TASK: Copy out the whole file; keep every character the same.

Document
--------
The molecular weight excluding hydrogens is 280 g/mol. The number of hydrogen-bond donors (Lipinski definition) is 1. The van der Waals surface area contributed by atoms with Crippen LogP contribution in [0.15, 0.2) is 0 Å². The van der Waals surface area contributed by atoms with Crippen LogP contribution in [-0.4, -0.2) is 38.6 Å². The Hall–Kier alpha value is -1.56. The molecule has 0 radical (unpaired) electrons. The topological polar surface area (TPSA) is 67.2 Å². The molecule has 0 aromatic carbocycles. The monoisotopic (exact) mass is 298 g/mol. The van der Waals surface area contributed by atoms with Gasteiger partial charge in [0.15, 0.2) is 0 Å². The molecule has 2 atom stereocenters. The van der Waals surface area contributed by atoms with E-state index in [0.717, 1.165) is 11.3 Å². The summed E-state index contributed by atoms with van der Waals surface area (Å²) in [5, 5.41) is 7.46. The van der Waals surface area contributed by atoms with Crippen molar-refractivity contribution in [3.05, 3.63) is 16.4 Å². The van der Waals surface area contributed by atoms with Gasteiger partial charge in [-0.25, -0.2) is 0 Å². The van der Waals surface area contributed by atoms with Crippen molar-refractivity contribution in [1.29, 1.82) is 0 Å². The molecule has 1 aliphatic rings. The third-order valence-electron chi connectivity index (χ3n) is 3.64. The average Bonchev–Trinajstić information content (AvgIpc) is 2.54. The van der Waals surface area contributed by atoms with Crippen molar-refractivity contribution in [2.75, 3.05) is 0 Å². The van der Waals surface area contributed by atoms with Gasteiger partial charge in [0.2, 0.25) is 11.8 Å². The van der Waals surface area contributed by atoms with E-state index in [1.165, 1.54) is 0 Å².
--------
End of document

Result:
The molecular weight excluding hydrogens is 280 g/mol. The number of hydrogen-bond donors (Lipinski definition) is 1. The van der Waals surface area contributed by atoms with Crippen LogP contribution in [0.15, 0.2) is 0 Å². The van der Waals surface area contributed by atoms with Crippen LogP contribution in [-0.4, -0.2) is 38.6 Å². The Hall–Kier alpha value is -1.56. The molecule has 0 radical (unpaired) electrons. The topological polar surface area (TPSA) is 67.2 Å². The molecule has 0 aromatic carbocycles. The monoisotopic (exact) mass is 298 g/mol. The van der Waals surface area contributed by atoms with Gasteiger partial charge in [0.15, 0.2) is 0 Å². The molecule has 2 atom stereocenters. The van der Waals surface area contributed by atoms with E-state index in [0.717, 1.165) is 11.3 Å². The summed E-state index contributed by atoms with van der Waals surface area (Å²) in [5, 5.41) is 7.46. The van der Waals surface area contributed by atoms with Crippen molar-refractivity contribution in [3.05, 3.63) is 16.4 Å². The van der Waals surface area contributed by atoms with Gasteiger partial charge in [-0.25, -0.2) is 0 Å². The van der Waals surface area contributed by atoms with Crippen molar-refractivity contribution in [1.29, 1.82) is 0 Å². The molecule has 1 aliphatic rings. The third-order valence-electron chi connectivity index (χ3n) is 3.64. The average Bonchev–Trinajstić information content (AvgIpc) is 2.54. The van der Waals surface area contributed by atoms with Crippen molar-refractivity contribution in [2.75, 3.05) is 0 Å². The van der Waals surface area contributed by atoms with Gasteiger partial charge in [0.2, 0.25) is 11.8 Å². The van der Waals surface area contributed by atoms with E-state index in [1.165, 1.54) is 0 Å².